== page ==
Pete Parada, the drummer for the pop-punk band The Offspring, says his decision not to get a Covid-19 vaccination for medical reasons has cost him his job.
“Since I am unable to comply with what is increasingly becoming an industry mandate — it has recently been decided that I am unsafe to be around, in the studio, and on tour,” Mr. Parada said on Instagram on Tuesday. “I mention this because you won’t be seeing me at these upcoming shows.”
“The risks far outweigh the benefits,” he said, adding that he had caught the virus last year and suffered mild effects from it.
“I am confident I’d be able to handle it again,” he said of the virus, “but I’m not so certain I’d survive another post-vaccination round” of the syndrome. The Food and Drug Administration last month said Johnson & Johnson’s vaccine may be associated with a small increased risk of Guillain-Barré syndrome. There is not yet any data to suggest a link between the condition and Covid-19 vaccines made by Pfizer-BioNTech or by Moderna, both of which rely upon a different technology.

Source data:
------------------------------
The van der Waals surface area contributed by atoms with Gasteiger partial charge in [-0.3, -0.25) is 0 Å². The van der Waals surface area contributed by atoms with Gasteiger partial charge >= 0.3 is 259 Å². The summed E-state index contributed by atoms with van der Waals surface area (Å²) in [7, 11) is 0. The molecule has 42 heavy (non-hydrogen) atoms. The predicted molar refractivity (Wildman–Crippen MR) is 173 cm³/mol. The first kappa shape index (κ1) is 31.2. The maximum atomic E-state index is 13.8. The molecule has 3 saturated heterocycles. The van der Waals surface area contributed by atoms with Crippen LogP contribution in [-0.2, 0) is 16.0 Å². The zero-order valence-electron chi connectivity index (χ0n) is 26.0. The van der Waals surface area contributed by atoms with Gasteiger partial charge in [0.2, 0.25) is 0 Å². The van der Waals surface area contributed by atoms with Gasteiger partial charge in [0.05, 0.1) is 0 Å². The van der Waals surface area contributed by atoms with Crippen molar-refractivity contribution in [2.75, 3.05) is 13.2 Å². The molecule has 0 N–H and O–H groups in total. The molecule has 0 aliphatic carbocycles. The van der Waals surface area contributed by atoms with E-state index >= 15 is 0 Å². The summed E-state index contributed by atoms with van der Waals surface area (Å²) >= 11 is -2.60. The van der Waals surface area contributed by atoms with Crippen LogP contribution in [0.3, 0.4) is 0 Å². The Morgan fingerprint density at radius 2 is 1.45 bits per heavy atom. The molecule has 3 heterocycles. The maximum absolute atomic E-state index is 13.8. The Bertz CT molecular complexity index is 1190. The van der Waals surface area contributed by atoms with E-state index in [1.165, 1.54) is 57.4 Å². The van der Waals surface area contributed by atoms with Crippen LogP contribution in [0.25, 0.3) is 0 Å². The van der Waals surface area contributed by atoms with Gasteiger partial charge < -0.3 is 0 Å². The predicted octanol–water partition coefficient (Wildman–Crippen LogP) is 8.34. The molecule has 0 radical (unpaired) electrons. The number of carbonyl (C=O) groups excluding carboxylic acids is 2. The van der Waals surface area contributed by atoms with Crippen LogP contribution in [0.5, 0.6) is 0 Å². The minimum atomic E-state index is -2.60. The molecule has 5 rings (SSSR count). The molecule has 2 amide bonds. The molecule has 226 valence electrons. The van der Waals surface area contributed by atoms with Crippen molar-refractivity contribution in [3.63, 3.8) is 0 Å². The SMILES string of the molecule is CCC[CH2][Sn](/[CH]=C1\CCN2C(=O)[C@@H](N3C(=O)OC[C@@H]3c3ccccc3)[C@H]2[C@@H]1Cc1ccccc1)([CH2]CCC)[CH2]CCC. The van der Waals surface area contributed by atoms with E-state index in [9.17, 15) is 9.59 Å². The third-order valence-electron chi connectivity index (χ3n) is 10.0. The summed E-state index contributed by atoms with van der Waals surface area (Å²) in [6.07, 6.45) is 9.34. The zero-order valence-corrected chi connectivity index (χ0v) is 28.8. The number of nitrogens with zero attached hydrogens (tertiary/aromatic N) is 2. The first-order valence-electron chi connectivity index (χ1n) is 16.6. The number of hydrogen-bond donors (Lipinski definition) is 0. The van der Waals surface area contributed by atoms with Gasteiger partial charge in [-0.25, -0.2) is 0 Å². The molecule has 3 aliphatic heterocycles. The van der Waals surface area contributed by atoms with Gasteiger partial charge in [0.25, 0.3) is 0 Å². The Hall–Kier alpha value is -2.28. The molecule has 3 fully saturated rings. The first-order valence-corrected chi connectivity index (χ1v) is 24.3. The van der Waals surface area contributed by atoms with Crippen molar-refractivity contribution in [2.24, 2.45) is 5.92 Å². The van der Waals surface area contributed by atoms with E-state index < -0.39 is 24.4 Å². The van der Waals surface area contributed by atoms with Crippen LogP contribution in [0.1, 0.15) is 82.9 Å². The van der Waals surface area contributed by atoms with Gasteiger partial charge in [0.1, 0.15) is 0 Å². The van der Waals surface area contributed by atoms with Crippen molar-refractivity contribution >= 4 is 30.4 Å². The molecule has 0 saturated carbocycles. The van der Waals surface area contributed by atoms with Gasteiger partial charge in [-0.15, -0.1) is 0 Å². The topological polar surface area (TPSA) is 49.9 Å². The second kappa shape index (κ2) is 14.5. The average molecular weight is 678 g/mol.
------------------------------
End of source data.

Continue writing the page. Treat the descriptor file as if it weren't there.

Mr. Parada also said he did not support “those with the most power” dictating medical procedures to others, citing governments, corporations and employers.
It’s unclear whether Mr. Parada was dropped permanently or temporarily from the band. The Offspring became famous in the 1990s with such songs as “Why Don’t You Get A Job?” and “Pretty Fly (For A White Guy).” Mr. Parada joined in 2007 and this year performed on their latest album, “Let the Bad Times Roll,” their first in nearly a decade.
A request for comment from the band was not immediately returned early Wednesday.
An Offspring concert scheduled for Sunday in Los Angeles is sold out, and dozens of other dates across the United States and Europe are scheduled through next summer.
In recent weeks, there have been a deluge of vaccine mandates from companies amid concerns about the spread of the Delta variant. Tyson Foods and Microsoft were the latest to require employees to be vaccinated. Arts institutions have also begun to require vaccinations for people visiting museums, shows and concerts. Mayor Bill de Blasio announced Tuesday that New York City will become the first U.S. city to require proof of at least one dose of a coronavirus vaccine for indoor dinning, gyms and other activities.
Mr. Parada said he doesn’t have any negative feelings toward the band, adding, “They’re doing what they believe is best for them, while I am doing the same.”